Vice-President Dr Mahamudu Bawumia has mocked the opposition National Democratic Congress (NDC) for renting fake spare parts dealers to protest against the Akufo-Addo administration for failing to lessen their plight.
Dr. Bawumia indicated that the protests came from the fake spare parts dealers association that the NDC formed, adding “but thankfully the real spare parts dealers association has rejected their claims and exposed them as fake spare parts dealers.”
Speaking at the 4th National Policy Summit in Tamale yesterday, the Vice-President said that the government has abolished import duties on spare parts, a move that has been hailed by the dealers.
“The real spare parts dealers who exposed the NDC’s rented spare parts dealers thanked the government for helping their businesses.”
Last week, there was a report that the Spare Parts Dealers Association of Ghana had expressed deep regret to former President John Mahama for labelling him ‘incompetent’ and begged him for forgiveness.
According to the Vice-President, the report was orchestrated by the opposition NDC to sow seeds of discord among the hard-working spare parts dealers so that they would attack the government.
According to reports, the spare parts dealers indicated that they would not hesitate at any point in time to go on their knees to render an unqualified apology to former President Mahama for levelling allegations against him.
The report claimed in the lead to the 2016 elections the association contributed GH₵200,000 to the NPP led by Akufo-Addo who has now imposed untold hardship on them.
According to them, increases in taxes, high import charges and the inability of the government to stabilize the Cedi as promised had worsened their plight.
The Vice-President said at the policy summit that the pragmatic steps being taken by the Akufo-Addo administration would soon yield positive results.
Speaking at the 4th National Policy Summit held in Tamale yesterday under the theme: “Assessing government’s flagship programmes,” he said that the government is on course to building a robust economy for the benefit of all.
“Ghana’s economic outlook under President Akufo-Addo has improved. This was confirmed last week by Standard and Poor’s, a global rating agency which has upgraded Ghana’s ratings, sovereign credit rating from B- to B with a stable outlook. And this is the first upgrade that Ghana has received in 10 years.”
He added, “In fact, we should recall that the NPP, under President John Agyekum Kufuor, left office with Ghana’s rating at B. After eight years of the NDC’s economic management, our ratings went from B to B-. This is after eight years! After only 20 months of new NPP government under Nana Addo Dankwa Akufo-Addo, we have been upgraded from B- to B.”
The Vice-President said that the opposition National Democratic Congress (NDC) should be the last political grouping to complain about economic hardship because they ran the economy aground which the NPP government is trying to fix.
“The NDC in government, after eight years in office, is one that Ghanaians could and should no longer tolerate,” he said, adding the NDC superintended over a failing National Health Insurance Scheme (NHIS), a weak banking sector and high unemployment situation.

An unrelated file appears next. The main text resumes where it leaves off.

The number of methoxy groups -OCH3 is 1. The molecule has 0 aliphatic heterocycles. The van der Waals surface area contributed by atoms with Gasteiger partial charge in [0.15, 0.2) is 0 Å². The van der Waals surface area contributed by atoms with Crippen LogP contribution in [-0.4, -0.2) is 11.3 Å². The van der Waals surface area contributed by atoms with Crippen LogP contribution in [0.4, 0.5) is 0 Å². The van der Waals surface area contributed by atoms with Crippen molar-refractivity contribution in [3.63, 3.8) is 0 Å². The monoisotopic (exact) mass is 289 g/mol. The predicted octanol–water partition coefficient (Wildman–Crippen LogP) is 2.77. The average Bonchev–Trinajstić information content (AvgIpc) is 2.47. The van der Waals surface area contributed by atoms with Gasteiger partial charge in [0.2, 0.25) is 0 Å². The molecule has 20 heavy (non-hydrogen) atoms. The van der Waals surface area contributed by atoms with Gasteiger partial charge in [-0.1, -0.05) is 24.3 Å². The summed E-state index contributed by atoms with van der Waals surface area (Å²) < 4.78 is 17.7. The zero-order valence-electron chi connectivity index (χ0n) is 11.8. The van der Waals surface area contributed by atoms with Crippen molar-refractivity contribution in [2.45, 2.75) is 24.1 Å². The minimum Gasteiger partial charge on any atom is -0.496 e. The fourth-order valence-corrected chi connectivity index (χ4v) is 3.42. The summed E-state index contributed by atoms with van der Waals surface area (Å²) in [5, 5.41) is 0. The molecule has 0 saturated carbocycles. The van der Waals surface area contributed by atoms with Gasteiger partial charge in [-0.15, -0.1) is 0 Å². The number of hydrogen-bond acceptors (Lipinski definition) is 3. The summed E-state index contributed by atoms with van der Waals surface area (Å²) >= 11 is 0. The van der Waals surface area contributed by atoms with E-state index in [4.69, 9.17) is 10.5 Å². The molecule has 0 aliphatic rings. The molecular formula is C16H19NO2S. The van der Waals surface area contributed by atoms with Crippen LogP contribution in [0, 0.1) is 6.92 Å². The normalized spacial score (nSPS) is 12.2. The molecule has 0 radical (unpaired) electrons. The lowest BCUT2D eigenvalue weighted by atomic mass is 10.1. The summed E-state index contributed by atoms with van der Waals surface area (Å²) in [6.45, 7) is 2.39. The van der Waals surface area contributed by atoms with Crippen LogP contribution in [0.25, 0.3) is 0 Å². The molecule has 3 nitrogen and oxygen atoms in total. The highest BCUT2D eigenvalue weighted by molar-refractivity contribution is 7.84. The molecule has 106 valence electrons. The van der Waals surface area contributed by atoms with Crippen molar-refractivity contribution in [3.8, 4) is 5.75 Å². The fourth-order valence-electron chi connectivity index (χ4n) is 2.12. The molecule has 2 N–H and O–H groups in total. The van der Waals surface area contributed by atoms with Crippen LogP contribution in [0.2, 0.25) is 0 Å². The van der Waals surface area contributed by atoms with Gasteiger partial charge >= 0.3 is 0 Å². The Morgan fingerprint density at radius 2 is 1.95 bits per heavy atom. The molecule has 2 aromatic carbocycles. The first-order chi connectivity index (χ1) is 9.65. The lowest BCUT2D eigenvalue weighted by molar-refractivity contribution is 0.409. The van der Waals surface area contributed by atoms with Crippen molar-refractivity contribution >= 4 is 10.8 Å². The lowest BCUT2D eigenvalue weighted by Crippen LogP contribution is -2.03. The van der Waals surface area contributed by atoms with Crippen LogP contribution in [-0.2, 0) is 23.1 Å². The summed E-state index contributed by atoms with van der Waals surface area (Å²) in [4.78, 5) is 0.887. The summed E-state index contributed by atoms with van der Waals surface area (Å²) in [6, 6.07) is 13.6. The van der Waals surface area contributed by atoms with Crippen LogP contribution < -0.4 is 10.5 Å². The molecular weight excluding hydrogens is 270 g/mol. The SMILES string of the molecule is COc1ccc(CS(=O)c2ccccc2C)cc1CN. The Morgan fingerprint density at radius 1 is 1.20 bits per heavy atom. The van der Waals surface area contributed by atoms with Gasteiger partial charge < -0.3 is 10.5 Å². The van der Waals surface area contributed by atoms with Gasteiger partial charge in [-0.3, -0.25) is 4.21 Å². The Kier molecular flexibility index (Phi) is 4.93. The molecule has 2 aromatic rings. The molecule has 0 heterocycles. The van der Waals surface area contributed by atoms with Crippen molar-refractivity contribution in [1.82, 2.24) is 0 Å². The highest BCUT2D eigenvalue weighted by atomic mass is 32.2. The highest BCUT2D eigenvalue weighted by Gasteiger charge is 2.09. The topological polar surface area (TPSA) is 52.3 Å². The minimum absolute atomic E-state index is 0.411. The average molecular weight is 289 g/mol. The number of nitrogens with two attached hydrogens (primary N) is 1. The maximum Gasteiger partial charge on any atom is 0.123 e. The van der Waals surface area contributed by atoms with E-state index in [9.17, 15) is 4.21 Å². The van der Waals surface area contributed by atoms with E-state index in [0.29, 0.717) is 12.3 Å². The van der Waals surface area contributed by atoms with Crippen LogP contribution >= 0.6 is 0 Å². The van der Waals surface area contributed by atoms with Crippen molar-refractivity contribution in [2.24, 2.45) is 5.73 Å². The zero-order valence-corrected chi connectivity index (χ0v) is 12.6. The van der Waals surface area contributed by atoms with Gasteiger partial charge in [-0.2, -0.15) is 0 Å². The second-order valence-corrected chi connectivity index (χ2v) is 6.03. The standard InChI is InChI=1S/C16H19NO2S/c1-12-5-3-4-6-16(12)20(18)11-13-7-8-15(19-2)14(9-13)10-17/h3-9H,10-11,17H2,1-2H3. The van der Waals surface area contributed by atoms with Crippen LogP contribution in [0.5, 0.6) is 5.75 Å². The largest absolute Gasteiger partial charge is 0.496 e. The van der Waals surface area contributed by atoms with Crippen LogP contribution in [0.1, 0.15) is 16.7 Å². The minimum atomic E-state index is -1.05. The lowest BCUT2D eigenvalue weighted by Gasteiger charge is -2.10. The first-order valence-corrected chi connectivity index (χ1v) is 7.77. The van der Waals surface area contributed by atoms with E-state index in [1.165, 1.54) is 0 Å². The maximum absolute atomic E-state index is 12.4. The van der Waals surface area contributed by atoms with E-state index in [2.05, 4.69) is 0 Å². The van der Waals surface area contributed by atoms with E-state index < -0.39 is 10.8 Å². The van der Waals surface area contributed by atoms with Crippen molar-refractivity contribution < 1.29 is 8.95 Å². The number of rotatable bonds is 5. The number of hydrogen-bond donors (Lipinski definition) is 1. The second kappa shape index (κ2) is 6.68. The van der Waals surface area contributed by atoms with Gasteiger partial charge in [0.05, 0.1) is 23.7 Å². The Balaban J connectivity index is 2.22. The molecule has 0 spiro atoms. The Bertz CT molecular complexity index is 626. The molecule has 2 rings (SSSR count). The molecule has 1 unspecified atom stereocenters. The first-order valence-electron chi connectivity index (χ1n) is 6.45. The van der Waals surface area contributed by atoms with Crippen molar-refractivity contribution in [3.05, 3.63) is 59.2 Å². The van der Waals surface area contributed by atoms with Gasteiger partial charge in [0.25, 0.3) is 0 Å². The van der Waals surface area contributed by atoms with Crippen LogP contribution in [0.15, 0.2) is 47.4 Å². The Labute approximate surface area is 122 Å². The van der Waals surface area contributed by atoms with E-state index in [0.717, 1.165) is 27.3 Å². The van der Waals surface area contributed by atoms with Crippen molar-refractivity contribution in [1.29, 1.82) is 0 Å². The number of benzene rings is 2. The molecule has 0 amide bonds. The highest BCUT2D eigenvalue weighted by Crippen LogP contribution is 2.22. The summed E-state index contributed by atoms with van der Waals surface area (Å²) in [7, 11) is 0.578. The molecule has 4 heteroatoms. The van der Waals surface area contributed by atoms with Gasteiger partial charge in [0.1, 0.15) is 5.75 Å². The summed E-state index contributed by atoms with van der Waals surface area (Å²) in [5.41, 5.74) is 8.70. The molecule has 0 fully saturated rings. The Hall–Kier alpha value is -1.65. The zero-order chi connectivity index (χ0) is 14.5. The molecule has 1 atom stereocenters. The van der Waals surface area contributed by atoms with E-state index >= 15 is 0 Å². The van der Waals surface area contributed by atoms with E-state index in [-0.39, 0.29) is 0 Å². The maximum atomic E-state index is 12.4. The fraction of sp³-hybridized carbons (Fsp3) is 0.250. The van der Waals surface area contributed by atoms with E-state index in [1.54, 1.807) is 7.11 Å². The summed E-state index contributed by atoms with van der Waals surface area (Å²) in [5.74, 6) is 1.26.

According to the Vice-President, “If you look at the data you will realise that whilst they (NDC) were borrowing, the debt-to-GDP ratio was increasing, jumping and ballooning. But while we are borrowing the debt-to-GDP is declining. So they should take a closer look at the data and come back again.”
“The NPP, under H.E. Nana Addo Dankwa Akufo-Addo, promised, among other things, to change the education system to introduce free senior high school education; to change the management of the economy from the focus on taxation to the focus on production; to change from most districts with no factories to a philosophy of One District, One factory; to change from a situation where most villages in the north have no dams to a position of one village, one dam; to change from the predominance of sole-sourcing from public procurement to tendering in procurement; to change from the abolishing of teacher trainee allowances to the restoration of teacher trainee allowances; to change from the abolishing of nurse trainee allowances to the restoration of nurse trainee allowances; to change from a highly informal economy to the formalisation of the economy through digitization; through the issuance of a national ID card; through the implementation of the national digital addressing system…to change from the rising debt-to-GDP ratio to the declining debt to GDP ratio; to change from a weakening banking system to a stronger banking system.”
Dr. Bawumia insisted that the recent depreciation of the Cedi against major currencies would have hit Ghana hard if the fundamentals of the economy were not getting stronger.
“Over the last few months, the US dollar internationally has strengthened against many currencies. In Argentina, the Peso has depreciated by 50.2 per cent; in Turkey, the Lira has depreciated by 42 per cent; in South Africa, the Rand has depreciated by 19.2 per cent; in India, the Rupee has depreciated by 11.2 per cent; in the UK, and the British Pound has depreciated by 4.2 per cent; in Ghana, the Cedi has depreciated by 7 per cent. It’s in this context that we are saying that the Cedi to Dollar exchange rate has been relatively stable.”